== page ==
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Jacksonville Socialists: Our position on the Florida ballot amendments

By Freedom Road Socialist Organization, Jacksonville District |
October 27, 2018
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Jacksonville, FL - On November 6, Floridians will vote on 12 amendments to the state constitution. Some of these amendments would have a far greater impact on the working-class and oppressed communities of this state than others. Several reached the ballot by citizens’ petition, while others were added by Governor Rick Scott’s majority-appointed Florida Constitutional Revision Commission, which met in 2017.

Amendments in Florida require a 60% majority vote to pass. A 2006 constitutional amendment that raised the percentage needed to pass - from a simple majority to 60% - went through, ironically, with just 59% support.

The Jacksonville District of the Freedom Road Socialist organization encourages all Floridians who can vote to do so. We support a YES vote on amendments: 3, 4, 9, 11 and 13. We urge a NO vote on amendments: 1, 2, 5, 6, 7, 10 and 12.

YES on Amendment 4: The most important amendment

First things first: The single most important Florida amendment this year in Amendment 4, which would “automatically restore the right to vote for people with prior felony convictions, except those convicted of murder or a felony sexual offense,” after serving their sentences. It is crucial that every Floridian who can goes to the polls and votes yes on Amendment 4.

Florida is one of only four states that do not automatically restore a person convicted of a felony’s right to vote after serving their sentence. Currently felons have to apply to a state board overseen by the governor to regain their franchise. Under Governor Rick Scott, the board has restored the rights of fewer than 3000 and added a five to seven year waiting period, even after their sentence is served!

This is voter suppression, pure and simple. 1.7 million people in Florida, about 10.7% of eligible voters, are disenfranchised because of past felony convictions. It’s a problem around the U.S., but Florida accounts for a staggering 27% of those disenfranchised due to past felony convictions.

Disenfranchising people convicted of felonies became a common practice in the South after the Civil War and Reconstruction to deny African Americans their right to vote. White landowners, police and the Ku Klux Klan would target, arrest and imprison Black people and strip them of rights. This practice continues today through the War on Drugs, racist policing and discriminatory prosecution practices. The result is that over 21% of Black eligible voters could not cast ballots in the 2016 election.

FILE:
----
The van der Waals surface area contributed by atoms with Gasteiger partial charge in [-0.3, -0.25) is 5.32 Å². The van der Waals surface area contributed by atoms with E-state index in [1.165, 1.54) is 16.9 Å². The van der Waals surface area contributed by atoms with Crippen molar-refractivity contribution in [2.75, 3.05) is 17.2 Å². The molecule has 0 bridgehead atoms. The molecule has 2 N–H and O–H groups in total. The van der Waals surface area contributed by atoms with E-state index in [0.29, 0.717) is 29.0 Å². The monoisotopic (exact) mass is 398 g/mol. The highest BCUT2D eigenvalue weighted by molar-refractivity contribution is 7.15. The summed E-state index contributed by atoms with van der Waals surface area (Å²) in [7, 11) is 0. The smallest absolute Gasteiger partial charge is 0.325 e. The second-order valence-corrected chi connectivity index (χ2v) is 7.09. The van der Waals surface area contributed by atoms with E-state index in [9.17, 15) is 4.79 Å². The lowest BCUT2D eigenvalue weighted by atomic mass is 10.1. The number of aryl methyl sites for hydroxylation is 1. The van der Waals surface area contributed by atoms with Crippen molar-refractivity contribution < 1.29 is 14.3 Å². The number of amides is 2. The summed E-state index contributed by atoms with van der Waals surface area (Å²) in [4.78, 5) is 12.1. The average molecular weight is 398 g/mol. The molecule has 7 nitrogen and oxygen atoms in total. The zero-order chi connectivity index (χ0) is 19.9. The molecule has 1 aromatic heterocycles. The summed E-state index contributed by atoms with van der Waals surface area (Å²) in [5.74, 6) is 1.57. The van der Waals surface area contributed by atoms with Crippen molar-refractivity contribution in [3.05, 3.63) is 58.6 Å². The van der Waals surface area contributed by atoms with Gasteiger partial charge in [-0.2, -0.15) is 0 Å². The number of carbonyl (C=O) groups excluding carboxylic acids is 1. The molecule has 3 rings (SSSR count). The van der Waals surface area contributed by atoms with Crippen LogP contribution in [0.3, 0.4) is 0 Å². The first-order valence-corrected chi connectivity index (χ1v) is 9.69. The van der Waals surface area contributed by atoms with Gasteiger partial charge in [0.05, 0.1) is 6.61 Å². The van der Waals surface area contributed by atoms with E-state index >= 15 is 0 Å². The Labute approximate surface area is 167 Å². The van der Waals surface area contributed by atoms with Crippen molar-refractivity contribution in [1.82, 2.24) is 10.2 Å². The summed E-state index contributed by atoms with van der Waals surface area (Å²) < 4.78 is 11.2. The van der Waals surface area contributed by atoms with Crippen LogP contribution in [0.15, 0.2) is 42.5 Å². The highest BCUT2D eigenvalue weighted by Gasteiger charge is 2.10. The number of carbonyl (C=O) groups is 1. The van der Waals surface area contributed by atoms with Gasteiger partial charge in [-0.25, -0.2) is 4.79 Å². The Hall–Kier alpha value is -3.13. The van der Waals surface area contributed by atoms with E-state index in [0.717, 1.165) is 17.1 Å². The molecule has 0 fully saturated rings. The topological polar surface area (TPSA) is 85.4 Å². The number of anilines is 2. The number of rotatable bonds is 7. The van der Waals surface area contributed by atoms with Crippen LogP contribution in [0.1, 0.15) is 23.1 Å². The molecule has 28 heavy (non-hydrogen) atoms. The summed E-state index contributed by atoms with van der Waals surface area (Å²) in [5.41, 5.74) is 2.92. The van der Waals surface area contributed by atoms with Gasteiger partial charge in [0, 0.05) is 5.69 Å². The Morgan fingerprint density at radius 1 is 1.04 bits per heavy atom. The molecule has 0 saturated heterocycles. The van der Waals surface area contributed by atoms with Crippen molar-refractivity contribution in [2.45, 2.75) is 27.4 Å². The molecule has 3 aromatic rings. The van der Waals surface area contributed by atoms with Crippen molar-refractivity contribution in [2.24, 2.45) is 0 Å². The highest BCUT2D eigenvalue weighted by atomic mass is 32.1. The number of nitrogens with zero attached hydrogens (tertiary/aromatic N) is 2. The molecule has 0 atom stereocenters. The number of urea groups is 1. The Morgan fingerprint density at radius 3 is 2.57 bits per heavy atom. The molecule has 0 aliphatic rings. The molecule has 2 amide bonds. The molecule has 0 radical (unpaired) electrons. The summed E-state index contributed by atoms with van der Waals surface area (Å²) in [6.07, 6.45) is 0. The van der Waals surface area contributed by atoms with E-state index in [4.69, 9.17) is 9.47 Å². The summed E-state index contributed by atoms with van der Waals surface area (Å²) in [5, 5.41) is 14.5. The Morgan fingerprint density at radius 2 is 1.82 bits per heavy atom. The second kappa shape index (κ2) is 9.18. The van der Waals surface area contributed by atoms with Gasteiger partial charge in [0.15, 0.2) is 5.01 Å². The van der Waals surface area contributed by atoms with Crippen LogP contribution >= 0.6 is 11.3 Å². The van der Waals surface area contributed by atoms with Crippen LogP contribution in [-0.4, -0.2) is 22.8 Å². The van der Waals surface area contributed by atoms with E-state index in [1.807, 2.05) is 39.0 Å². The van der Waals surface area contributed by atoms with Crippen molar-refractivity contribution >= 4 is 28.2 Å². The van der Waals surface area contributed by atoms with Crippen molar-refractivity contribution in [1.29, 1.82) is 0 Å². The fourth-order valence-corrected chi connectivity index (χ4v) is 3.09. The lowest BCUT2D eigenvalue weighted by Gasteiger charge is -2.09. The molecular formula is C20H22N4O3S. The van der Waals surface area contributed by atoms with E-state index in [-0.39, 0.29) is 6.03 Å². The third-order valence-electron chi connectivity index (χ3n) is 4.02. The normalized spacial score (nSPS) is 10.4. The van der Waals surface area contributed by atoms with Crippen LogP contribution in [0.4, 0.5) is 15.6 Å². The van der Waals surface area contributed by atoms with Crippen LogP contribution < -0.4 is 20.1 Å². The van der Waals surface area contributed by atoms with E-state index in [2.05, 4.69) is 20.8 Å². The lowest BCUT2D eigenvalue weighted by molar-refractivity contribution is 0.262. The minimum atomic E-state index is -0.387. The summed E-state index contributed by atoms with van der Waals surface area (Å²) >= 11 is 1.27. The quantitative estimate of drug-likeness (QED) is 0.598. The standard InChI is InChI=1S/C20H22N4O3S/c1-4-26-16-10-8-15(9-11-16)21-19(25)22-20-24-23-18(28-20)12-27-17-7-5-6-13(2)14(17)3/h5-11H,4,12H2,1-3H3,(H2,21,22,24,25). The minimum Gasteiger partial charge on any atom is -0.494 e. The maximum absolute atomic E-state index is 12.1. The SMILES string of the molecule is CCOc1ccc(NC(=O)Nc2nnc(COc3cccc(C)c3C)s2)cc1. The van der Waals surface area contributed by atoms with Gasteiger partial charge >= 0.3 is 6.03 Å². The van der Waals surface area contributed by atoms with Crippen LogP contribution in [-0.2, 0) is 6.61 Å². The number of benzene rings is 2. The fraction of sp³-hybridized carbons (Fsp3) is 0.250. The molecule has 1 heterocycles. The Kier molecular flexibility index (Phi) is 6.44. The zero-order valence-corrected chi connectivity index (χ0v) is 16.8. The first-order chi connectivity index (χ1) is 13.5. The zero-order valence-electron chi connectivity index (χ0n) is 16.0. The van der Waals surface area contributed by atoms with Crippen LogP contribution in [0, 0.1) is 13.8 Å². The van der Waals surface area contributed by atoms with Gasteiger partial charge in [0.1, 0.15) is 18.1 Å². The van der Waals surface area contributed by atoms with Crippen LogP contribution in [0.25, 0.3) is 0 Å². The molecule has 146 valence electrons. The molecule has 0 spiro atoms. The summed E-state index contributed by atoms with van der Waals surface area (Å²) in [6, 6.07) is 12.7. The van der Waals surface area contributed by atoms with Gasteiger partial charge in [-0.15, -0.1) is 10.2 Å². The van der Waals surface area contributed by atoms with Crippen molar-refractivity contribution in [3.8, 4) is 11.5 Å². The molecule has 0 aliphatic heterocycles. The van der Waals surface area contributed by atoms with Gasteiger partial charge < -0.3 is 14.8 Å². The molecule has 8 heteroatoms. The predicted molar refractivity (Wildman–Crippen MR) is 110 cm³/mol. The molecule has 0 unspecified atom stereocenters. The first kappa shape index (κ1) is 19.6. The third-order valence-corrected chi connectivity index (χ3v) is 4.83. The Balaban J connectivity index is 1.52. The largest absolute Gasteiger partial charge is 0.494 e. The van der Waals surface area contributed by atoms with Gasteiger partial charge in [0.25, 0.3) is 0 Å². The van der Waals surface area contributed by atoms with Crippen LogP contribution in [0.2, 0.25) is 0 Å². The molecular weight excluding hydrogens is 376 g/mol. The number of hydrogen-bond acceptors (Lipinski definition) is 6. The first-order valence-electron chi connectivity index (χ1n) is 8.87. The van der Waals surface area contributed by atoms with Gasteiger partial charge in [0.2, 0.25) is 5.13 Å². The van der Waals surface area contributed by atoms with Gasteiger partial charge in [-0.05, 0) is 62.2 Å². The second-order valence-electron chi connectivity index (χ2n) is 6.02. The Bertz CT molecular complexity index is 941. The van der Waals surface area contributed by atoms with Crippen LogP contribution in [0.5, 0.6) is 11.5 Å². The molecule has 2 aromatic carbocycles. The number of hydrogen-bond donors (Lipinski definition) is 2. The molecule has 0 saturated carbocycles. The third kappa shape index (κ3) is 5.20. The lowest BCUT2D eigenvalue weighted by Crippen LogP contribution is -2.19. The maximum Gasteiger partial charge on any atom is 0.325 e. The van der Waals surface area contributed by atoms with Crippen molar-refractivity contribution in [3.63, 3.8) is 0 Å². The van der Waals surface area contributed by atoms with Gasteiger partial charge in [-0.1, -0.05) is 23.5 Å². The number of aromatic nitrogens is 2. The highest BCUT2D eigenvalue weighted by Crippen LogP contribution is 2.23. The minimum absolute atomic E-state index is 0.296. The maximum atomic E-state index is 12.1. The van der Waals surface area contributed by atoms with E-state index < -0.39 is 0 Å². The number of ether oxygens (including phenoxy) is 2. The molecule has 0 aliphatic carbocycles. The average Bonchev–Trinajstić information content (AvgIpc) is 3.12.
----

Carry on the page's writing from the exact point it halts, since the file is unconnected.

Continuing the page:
Florida is the third-largest state in the U.S., with about 21 million people. It also has the third-most African Americans and Latinos in the country, who make up 16.9% and 25.6% of the population, respectively. But despite its large and diverse working class, Florida has remained controlled by the GOP and the racist, big business interests behind it. Voter suppression and disenfranchisement is one of the ways they stay in power.

Voter suppression is an attack on the power of the whole working class. A vote for Amendment 4 will not fix all of these issues, but it will strike a major blow to the GOP’s racist, anti-worker attempts to suppress our rights.

NO on Amendments 1, 2 and 5: Tax-breaks for the rich and corporations

We encourage a no vote on Amendments 1, 2 and 5, which all help big business, developers, landowners and the rich. All three are backed by the Florida Chamber of Commerce – the leading representative of big business in our state – and opposed by Florida’s labor unions.

Florida’s constitution has an amendment requiring the state government to “balance the budget” every year. This means that if tax revenues fall, the legislature must make cuts to their spending. For nearly two decades, the Republican Party has controlled the state house, the state senate, and the governor’s office in Florida, pushing the agenda of big business at the expense of the working class. Their appeals to ‘fiscal conservatism’ let them lower taxes for corporations and then ‘balance the budget’ by slashing social services for the working class. That’s what these amendments are all about.

Amendment 1 increases the homestead exemption from non-school-related property taxes from $50,000 to $75,000. This move benefits wealthier homeowners while doing nothing for renters and poorer homeowners. It would take an estimated $750 million in state and local property tax revenue and return it to wealthier homeowners. A budget shortfall of this size would trigger cuts to services like public transportation or health care, and it would likely result in city and county governments raising regressive sales taxes, which disproportionately tax the working class.